THERE HAVE been those questioning the sanity of Jan Poortvliet and his Saints employers in recent weeks.

Surely you can't play total football in the Championship' they have said.

The kids will get bullied out of it in this league' has been another slight at the current direction.

But boy, oh boy, oh boy, Saints showed at Derby they can do and they won't be.

At Pride Park Saints were simply brilliant.

It's actually hard to put into words just how good they were and even more difficult to remember the last away performance that was this exhilarating.

If, and it's still a big if, Poortvliet's side can produce this on a regular basis then hold on to your hats because anything's possible.

This performance, particularly in the second half, was the very embodiment of the beautiful game.

It was so easy on the eye, the passing so slick and crisp, the movement just awesome.

Saints played total football and it left you almost speechless.

Derby, who in their ranks have guys used to playing at the very top level of the game, hardly even touched the ball in the second half.

At one stage, in fact it was 76 minutes, three Saints players combined down the right.

There was a combination of six one-touch passes between them, each player spinning off to create space and form the triangle again.

It was so good that the massed ranks of Derby fans just stopped what they were doing and applauded.

There was nothing else they could do - this is what you pay money to see.

Before we get too carried away we must try and put this into some kind of context.

Derby were awful - really awful.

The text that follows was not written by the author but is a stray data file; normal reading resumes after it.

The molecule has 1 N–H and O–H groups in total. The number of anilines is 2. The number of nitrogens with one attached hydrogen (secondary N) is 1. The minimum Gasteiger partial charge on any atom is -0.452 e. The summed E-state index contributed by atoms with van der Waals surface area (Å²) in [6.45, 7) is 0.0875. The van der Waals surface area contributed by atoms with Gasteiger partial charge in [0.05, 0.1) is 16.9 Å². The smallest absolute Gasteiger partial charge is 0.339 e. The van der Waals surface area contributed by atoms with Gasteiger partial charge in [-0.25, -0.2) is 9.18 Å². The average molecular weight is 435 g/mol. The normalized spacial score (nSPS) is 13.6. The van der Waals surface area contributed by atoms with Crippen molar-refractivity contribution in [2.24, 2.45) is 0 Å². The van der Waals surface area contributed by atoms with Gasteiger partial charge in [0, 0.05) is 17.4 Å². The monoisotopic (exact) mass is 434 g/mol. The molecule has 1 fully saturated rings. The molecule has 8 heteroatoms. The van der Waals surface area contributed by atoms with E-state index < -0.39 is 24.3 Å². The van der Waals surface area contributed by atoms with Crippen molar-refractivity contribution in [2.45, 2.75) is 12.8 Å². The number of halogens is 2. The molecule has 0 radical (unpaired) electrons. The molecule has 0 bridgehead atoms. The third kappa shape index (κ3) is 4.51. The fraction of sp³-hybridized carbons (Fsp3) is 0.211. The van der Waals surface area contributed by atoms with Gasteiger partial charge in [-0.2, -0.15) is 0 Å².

After Saints weathered an early burst, their confidence visibly drained, nobody wanted the ball for fear of making a mistake and they ended up playing in straight lines.

As ever when you're gripped by fear you don't pass the ball but end up whacking it long. That played right into Saints' hands, giving them easy possession and the chance to build from the back.

If you were being critical you would also say Saints squandered far too many chances.

They should have been out of sight by the end of the match and on another day that 1-0 lead will disappear with a last minute free kick being bundled home or with a shot from distance rocketing in.

They have to be more clinical in front of goal.

After Derby's bright and determined start Saints found their feet and created their first one-on-one, this time Roy Carroll saving with his legs from Lee Holmes and Jay McEveley getting back to head off the line.

The second, and best of the oneon- ones, came on 20 minutes as David McGoldrick found himself as pretty much the only player in the Derby half.

Perhaps he had too much time to think about what he was going to do because in the end his indecision proved costly as Carroll simply stood tall and blocked.

Robbie Savage sidefooted over when he should have done better with a rare opportunity for the Rams before Saints gave up another great chance.

This time it was Adam Lallana played through but again he could only find Carroll, though in fairness he had to take his chance a lot quicker than the previous two.

After the break Saints stepped up another gear but were given a timely warning that their dominance needed to be translated into goals when Kelvin Davis had to emulate Carroll and save the day when Kris Commons got through one-on-one.

Perhaps stung by that Saints went straight up the other end and scored what proved to be the winner.

Jamie White whipped the ball in from the right, Lallana's first shot was saved by Carroll but his second hit the underside of the bar. It bounced down and clearly over the line but McGoldrick made sure.

McGoldrick still had time for three more chances, heading onto the top of the bar, forcing Carroll to tip another header over the bar and blasting over from a decent position.

In the end though the misses didn't prove costly.

This is only one game and there will be far harder tests to come.

But at least we know total football does work and Saints have the players to play it. For that fact we can all rejoice and enjoy the ride.